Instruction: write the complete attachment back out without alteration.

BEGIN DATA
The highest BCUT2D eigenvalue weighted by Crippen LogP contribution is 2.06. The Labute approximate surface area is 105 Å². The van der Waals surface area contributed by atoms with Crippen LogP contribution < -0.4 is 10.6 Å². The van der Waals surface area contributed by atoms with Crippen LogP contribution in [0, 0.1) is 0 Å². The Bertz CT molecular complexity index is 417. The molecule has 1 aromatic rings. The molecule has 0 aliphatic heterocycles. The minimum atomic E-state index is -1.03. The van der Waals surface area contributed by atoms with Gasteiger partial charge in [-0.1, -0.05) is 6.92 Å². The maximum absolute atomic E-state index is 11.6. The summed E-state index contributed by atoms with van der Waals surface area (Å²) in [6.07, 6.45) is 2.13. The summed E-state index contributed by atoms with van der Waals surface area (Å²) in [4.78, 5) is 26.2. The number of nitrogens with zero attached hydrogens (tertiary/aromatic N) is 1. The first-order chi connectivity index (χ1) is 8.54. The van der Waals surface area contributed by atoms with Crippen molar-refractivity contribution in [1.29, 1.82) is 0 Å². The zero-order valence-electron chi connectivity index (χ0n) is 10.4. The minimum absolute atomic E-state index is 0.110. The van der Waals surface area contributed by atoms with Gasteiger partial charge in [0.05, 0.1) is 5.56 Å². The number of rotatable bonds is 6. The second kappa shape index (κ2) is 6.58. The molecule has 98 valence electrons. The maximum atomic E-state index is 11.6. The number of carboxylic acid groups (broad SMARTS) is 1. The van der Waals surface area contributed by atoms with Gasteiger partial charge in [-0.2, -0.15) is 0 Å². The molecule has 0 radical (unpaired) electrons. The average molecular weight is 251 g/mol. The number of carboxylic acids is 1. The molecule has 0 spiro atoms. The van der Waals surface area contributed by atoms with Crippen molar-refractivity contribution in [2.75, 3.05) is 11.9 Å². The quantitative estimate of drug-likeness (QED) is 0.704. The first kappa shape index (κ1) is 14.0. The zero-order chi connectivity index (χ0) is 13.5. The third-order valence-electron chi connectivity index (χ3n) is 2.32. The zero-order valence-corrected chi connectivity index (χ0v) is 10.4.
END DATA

The highest BCUT2D eigenvalue weighted by Crippen LogP contribution is 2.06. The Labute approximate surface area is 105 Å². The van der Waals surface area contributed by atoms with Crippen LogP contribution < -0.4 is 10.6 Å². The van der Waals surface area contributed by atoms with Crippen LogP contribution in [0, 0.1) is 0 Å². The Bertz CT molecular complexity index is 417. The molecule has 1 aromatic rings. The molecule has 0 aliphatic heterocycles. The minimum atomic E-state index is -1.03. The van der Waals surface area contributed by atoms with Gasteiger partial charge in [-0.1, -0.05) is 6.92 Å². The maximum absolute atomic E-state index is 11.6. The summed E-state index contributed by atoms with van der Waals surface area (Å²) in [6.07, 6.45) is 2.13. The summed E-state index contributed by atoms with van der Waals surface area (Å²) in [4.78, 5) is 26.2. The number of nitrogens with zero attached hydrogens (tertiary/aromatic N) is 1. The first-order chi connectivity index (χ1) is 8.54. The van der Waals surface area contributed by atoms with Crippen molar-refractivity contribution in [1.29, 1.82) is 0 Å². The zero-order valence-electron chi connectivity index (χ0n) is 10.4. The minimum absolute atomic E-state index is 0.110. The van der Waals surface area contributed by atoms with Gasteiger partial charge in [0.05, 0.1) is 5.56 Å². The number of rotatable bonds is 6. The second kappa shape index (κ2) is 6.58. The molecule has 98 valence electrons. The maximum atomic E-state index is 11.6. The number of carboxylic acid groups (broad SMARTS) is 1. The van der Waals surface area contributed by atoms with Gasteiger partial charge in [-0.2, -0.15) is 0 Å². The molecule has 0 radical (unpaired) electrons. The average molecular weight is 251 g/mol. The number of carboxylic acids is 1. The molecule has 0 spiro atoms. The van der Waals surface area contributed by atoms with Crippen molar-refractivity contribution in [2.75, 3.05) is 11.9 Å². The quantitative estimate of drug-likeness (QED) is 0.704. The first kappa shape index (κ1) is 14.0. The zero-order chi connectivity index (χ0) is 13.5. The third-order valence-electron chi connectivity index (χ3n) is 2.32. The zero-order valence-corrected chi connectivity index (χ0v) is 10.4.